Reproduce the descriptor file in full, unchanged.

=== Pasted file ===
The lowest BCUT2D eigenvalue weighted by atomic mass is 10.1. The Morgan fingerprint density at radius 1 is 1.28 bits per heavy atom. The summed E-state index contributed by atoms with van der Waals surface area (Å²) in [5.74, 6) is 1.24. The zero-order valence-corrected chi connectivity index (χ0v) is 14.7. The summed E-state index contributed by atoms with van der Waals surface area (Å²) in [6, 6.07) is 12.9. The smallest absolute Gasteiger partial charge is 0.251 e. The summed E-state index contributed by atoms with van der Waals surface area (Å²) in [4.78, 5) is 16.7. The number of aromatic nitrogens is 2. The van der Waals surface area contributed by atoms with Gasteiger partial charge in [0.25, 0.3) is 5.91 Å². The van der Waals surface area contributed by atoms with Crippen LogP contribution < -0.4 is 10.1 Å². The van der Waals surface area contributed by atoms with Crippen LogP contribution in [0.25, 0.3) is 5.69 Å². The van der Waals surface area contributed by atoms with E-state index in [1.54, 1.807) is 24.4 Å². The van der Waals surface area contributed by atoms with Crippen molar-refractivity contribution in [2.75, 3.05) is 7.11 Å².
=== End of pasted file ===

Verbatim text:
The lowest BCUT2D eigenvalue weighted by atomic mass is 10.1. The Morgan fingerprint density at radius 1 is 1.28 bits per heavy atom. The summed E-state index contributed by atoms with van der Waals surface area (Å²) in [5.74, 6) is 1.24. The zero-order valence-corrected chi connectivity index (χ0v) is 14.7. The summed E-state index contributed by atoms with van der Waals surface area (Å²) in [6, 6.07) is 12.9. The smallest absolute Gasteiger partial charge is 0.251 e. The summed E-state index contributed by atoms with van der Waals surface area (Å²) in [4.78, 5) is 16.7. The number of aromatic nitrogens is 2. The van der Waals surface area contributed by atoms with Gasteiger partial charge in [0.25, 0.3) is 5.91 Å². The van der Waals surface area contributed by atoms with Crippen LogP contribution < -0.4 is 10.1 Å². The van der Waals surface area contributed by atoms with Crippen LogP contribution in [0.25, 0.3) is 5.69 Å². The van der Waals surface area contributed by atoms with E-state index in [1.54, 1.807) is 24.4 Å². The van der Waals surface area contributed by atoms with Crippen molar-refractivity contribution in [2.75, 3.05) is 7.11 Å².